Could quantum mechanics – a field that Albert Einstein once called “spooky” – affect us in a very personal way? Very probably. Theoretical research is beginning to suggest that quantum effects could drive mutations in human DNA. If true, it could change the way we understand cancer, genetic diseases, and even the origins of life.
Scientists once thought that biological systems were too hot, humid and chaotic to experience strange quantum effects like the proton tunnel effect, in which the particle’s waveform propagates, allowing it to cross an energetic barrier. which would normally block its passage. Generally, the more heat and chaos around, the weaker the quantum effect; thus, for many years, scientists thought that in the human body, quantum behaviors would be too small to matter.
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But you can’t find what you’re not looking for. As quantum physicists begin to delve into the messy and complex world of biology, they discover that quantum mechanics is at play, even in our DNA. Welcome to the world of quantum biology.
An introduction to point mutations
DNA’s iconic double helix is formed from two coiled molecular strands with pieces in the center that connect like puzzle pieces, each with one of four different letter-named shapes. T-forms bind to A-forms and G-forms connect to C-forms, forming what are known as “base pairs”. These small molecular branches connect by weak attractions between their hydrogen atoms, which have a single proton and a single electron.
Sometimes an error occurs and the letters are not paired correctly – an error we call a point mutation. Point mutations can add up and cause DNA problems, sometimes leading to cancer or other health problems. Most often the result of errors during DNA replication, point mutations can also be caused by exposure to X-rays, UV rays, or anything that excites atomic particles to move from their ordered places. .
For 50 years, researchers debated whether protons changing position between loosely bound DNA strands could cause point mutations. The answer seemed no. Many studies have concluded that the base pair intermediate states created by proton switching are too unstable and short-lived to be replicated in DNA. But a new study published in the journal Physics of communications finds that these states can be frequent and stable, and that quantum processes can lead to their formation.
The researchers modeled the transfer of protons between the hydrogen bonds of the G:C base pair in an endless sea of vibrating spring-like particles, representing the chaotic cellular environment. Their calculations show that quantum tunneling proton transfer can occur very quickly for G:C connections at the center of a DNA helix – within a few hundred femtoseconds, or 0.000000000000001 seconds. Such a rhythm is much faster than our biological time scale.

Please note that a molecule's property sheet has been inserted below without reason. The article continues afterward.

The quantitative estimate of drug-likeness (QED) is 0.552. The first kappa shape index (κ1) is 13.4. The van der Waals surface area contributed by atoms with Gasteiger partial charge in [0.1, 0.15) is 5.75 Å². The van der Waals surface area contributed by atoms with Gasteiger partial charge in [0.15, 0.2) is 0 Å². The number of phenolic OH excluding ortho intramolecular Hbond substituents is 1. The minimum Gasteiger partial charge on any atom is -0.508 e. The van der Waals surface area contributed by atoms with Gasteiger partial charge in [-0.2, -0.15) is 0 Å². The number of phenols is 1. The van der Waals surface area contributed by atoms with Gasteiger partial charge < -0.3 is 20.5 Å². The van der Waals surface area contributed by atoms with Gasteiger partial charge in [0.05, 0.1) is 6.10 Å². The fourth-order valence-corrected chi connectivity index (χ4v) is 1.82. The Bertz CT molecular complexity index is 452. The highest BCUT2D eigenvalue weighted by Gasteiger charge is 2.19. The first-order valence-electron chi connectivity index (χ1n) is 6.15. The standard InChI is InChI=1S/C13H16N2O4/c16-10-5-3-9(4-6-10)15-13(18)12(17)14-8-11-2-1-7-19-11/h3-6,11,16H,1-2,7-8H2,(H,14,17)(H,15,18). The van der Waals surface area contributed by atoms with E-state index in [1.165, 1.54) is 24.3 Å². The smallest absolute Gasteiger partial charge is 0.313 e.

This switching occurs so quickly and so often that to our DNA it “appears” as a proportion of protons always visiting their neighbors, in the same way that an image on a screen may flash so rapidly that it appears motionless to our eyes. This lightning-fast switching of protons from one side of the bridge to the other means that the base pairs are constantly changing between their original shape and a slightly different shape. These intermediate forms can cause a lag during DNA replication, when strands are opened, read and copied.
Instead of stopping the protons from tunneling, our biological heat can act as a source of thermal activation, giving the protons enough energy to get through to the other side. Indeed, proton transfer by quantum tunneling is four times more likely than predicted by classical physics. Not only are these events common, but they also last for a long time. Based on previous computational studies, the researchers predict that these molecular changes should be stable long enough to replicate, causing a mutation.
There are two main limitations with the job. First, the researchers did not study A:T base pairs, noting that for these bonds, the intermediate state is highly unstable and less likely to play a role in DNA mutations. Second, this theoretical work would benefit from experimental testing to validate or challenge the results.
A quantum of comfort?
According to the team’s calculations, point mutations should appear in our DNA much more frequently than they do. The researchers attribute this difference to “highly efficient DNA repair mechanisms” that detect and repair damage. For example, our DNA replication machinery includes a “proofreading” capability, in which errors are detected and corrected – much like a typo. Thank goodness for organic copy editors.
The ease of proton tunneling and the longevity of these intermediate states could even be relevant to origin-of-life studies, the researchers write, because the rate of early evolution is related to the mutation rate of the single-stranded RNA. So while the quantum world may seem strange and distant, it may have played a role in giving us life – and also taking it away.